Following unilateral adrenalectomy for primary hyperaldosteronism caused by an adenoma, patients normally do not require corticosteroid or electrolyte replacement. There is usually minimal blood loss during and after the operation, and postoperative fluid imbalances are usually not severe.12 A rare patient will experience transient aldosterone deficiency following adrenalectomy if the normal contralateral adrenal gland was suppressed by the adenoma; this can be corrected with administration of exogenous aldosterone (fludrocortisone 0.1 mg/d orally). Most patients who have been well prepared with spironolactone prior to operation need to stay in the hospital only overnight.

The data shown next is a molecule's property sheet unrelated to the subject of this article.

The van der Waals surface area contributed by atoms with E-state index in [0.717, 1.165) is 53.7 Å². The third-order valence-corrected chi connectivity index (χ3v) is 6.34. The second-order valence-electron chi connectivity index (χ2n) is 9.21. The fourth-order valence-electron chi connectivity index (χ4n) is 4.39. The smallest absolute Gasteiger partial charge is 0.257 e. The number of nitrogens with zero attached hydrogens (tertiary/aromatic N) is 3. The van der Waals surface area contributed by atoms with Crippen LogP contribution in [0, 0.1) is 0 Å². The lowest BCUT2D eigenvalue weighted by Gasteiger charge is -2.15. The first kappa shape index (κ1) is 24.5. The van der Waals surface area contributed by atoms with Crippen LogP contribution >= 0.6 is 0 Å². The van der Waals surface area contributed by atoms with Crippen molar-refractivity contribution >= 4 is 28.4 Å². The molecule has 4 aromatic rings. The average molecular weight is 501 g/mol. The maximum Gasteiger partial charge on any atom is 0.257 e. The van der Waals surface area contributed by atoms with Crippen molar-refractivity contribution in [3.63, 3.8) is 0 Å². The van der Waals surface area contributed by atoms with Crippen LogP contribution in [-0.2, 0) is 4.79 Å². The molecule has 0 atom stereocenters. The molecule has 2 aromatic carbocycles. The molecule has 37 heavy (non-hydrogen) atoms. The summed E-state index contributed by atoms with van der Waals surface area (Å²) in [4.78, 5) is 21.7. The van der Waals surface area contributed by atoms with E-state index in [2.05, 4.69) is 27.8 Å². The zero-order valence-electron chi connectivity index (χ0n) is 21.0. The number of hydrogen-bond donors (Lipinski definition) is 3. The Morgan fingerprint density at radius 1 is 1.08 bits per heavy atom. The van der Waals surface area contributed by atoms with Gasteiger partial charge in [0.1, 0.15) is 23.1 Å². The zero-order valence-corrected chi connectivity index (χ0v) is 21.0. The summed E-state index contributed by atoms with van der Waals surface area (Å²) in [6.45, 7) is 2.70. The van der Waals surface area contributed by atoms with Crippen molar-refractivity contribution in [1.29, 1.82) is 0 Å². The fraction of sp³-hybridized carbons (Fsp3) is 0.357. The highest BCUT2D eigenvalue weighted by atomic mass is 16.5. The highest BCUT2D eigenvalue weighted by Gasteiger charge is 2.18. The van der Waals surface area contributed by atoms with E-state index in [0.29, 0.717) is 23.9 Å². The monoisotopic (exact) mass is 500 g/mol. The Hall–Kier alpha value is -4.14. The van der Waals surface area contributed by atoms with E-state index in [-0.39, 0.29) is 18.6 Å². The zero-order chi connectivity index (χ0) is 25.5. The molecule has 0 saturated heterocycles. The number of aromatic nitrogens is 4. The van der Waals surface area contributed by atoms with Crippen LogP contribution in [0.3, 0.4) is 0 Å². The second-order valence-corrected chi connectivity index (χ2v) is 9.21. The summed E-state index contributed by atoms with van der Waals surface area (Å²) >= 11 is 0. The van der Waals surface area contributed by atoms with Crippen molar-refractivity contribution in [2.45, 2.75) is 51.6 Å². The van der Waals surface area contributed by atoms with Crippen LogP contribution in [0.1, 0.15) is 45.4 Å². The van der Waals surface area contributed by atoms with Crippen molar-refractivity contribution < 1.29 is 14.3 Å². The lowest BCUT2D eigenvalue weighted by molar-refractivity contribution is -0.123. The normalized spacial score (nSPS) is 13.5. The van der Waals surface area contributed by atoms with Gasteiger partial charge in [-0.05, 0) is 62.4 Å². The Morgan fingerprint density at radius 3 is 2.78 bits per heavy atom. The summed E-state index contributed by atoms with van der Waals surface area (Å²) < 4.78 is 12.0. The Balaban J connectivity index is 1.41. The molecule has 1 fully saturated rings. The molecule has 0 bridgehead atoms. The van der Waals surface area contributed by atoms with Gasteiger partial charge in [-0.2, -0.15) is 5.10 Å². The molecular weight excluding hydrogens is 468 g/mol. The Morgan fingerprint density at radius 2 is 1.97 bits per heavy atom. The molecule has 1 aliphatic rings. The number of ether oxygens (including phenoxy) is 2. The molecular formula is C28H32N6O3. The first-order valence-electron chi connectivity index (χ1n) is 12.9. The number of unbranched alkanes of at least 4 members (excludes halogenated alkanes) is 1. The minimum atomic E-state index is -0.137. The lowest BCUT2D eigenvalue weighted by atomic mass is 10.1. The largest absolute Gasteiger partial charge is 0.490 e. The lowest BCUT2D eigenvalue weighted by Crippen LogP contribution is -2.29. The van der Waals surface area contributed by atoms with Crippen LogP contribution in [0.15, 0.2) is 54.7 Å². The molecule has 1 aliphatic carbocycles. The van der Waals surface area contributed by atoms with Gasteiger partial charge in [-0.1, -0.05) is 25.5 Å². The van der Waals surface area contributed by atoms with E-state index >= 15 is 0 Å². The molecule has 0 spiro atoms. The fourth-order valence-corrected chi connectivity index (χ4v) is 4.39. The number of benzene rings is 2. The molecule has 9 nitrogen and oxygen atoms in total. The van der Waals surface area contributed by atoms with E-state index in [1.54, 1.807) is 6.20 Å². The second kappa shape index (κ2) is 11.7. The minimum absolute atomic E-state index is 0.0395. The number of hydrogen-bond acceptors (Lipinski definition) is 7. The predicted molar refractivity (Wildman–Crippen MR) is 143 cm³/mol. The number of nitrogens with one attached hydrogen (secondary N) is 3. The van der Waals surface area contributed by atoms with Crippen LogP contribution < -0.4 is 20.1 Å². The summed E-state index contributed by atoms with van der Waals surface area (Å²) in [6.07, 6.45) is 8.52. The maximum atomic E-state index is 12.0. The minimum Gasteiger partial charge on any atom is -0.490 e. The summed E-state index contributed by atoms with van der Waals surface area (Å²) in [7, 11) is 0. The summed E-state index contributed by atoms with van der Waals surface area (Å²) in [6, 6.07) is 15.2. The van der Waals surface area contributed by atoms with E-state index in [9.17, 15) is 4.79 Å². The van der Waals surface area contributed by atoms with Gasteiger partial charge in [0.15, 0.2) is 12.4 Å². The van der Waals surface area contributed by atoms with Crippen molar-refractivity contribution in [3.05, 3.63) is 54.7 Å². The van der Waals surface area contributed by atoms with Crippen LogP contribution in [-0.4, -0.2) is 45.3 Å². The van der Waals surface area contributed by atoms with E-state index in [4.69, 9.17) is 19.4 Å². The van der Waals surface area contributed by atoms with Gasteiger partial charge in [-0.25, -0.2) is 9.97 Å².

The majority of patients who undergo adrenalectomy for the treatment of primary hyperaldosteronism will correct their blood pressure and electrolyte abnormalities.6'7'12'13 Hypertension may not correct immediately and, in some cases, may persist for a year or more following operation before becoming normal. In our recent series, 88% of patients became nor-motensive following operation and did not require antihypertensive medications.6 Serum potassium values were normal and ranged from 3.5 to 4.9 mg/dL following operation in this series of patients.
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